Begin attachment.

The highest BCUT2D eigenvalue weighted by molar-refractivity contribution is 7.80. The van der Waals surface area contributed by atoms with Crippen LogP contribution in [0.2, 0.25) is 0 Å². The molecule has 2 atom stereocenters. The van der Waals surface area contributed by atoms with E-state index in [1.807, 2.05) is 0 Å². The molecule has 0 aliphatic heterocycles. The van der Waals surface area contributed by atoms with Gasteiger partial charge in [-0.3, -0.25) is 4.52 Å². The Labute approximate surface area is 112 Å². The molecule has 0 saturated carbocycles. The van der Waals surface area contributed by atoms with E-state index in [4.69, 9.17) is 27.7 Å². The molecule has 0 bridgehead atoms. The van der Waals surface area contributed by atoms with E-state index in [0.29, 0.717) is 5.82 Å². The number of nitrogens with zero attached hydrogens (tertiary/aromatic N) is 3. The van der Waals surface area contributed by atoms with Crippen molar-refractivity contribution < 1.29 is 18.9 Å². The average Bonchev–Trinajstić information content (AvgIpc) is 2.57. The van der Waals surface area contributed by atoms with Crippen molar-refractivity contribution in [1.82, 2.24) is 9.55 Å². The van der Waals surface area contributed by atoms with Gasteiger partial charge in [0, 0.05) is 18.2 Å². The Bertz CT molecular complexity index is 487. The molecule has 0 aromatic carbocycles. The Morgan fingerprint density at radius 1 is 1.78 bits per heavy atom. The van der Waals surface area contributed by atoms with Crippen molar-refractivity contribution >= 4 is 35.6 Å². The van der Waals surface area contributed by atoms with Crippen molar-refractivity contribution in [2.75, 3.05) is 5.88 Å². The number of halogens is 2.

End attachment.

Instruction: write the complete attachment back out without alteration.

The highest BCUT2D eigenvalue weighted by molar-refractivity contribution is 7.80. The van der Waals surface area contributed by atoms with Crippen LogP contribution in [0.2, 0.25) is 0 Å². The molecule has 2 atom stereocenters. The van der Waals surface area contributed by atoms with E-state index in [1.807, 2.05) is 0 Å². The molecule has 0 aliphatic heterocycles. The van der Waals surface area contributed by atoms with Gasteiger partial charge in [-0.3, -0.25) is 4.52 Å². The Labute approximate surface area is 112 Å². The molecule has 0 saturated carbocycles. The van der Waals surface area contributed by atoms with E-state index in [4.69, 9.17) is 27.7 Å². The molecule has 0 bridgehead atoms. The van der Waals surface area contributed by atoms with E-state index in [0.29, 0.717) is 5.82 Å². The number of nitrogens with zero attached hydrogens (tertiary/aromatic N) is 3. The van der Waals surface area contributed by atoms with Crippen molar-refractivity contribution < 1.29 is 18.9 Å². The average Bonchev–Trinajstić information content (AvgIpc) is 2.57. The van der Waals surface area contributed by atoms with Crippen molar-refractivity contribution in [1.82, 2.24) is 9.55 Å². The van der Waals surface area contributed by atoms with Gasteiger partial charge in [0, 0.05) is 18.2 Å². The Bertz CT molecular complexity index is 487. The molecule has 0 aromatic carbocycles. The Morgan fingerprint density at radius 1 is 1.78 bits per heavy atom. The van der Waals surface area contributed by atoms with Crippen molar-refractivity contribution >= 4 is 35.6 Å². The van der Waals surface area contributed by atoms with Crippen molar-refractivity contribution in [2.75, 3.05) is 5.88 Å². The number of halogens is 2.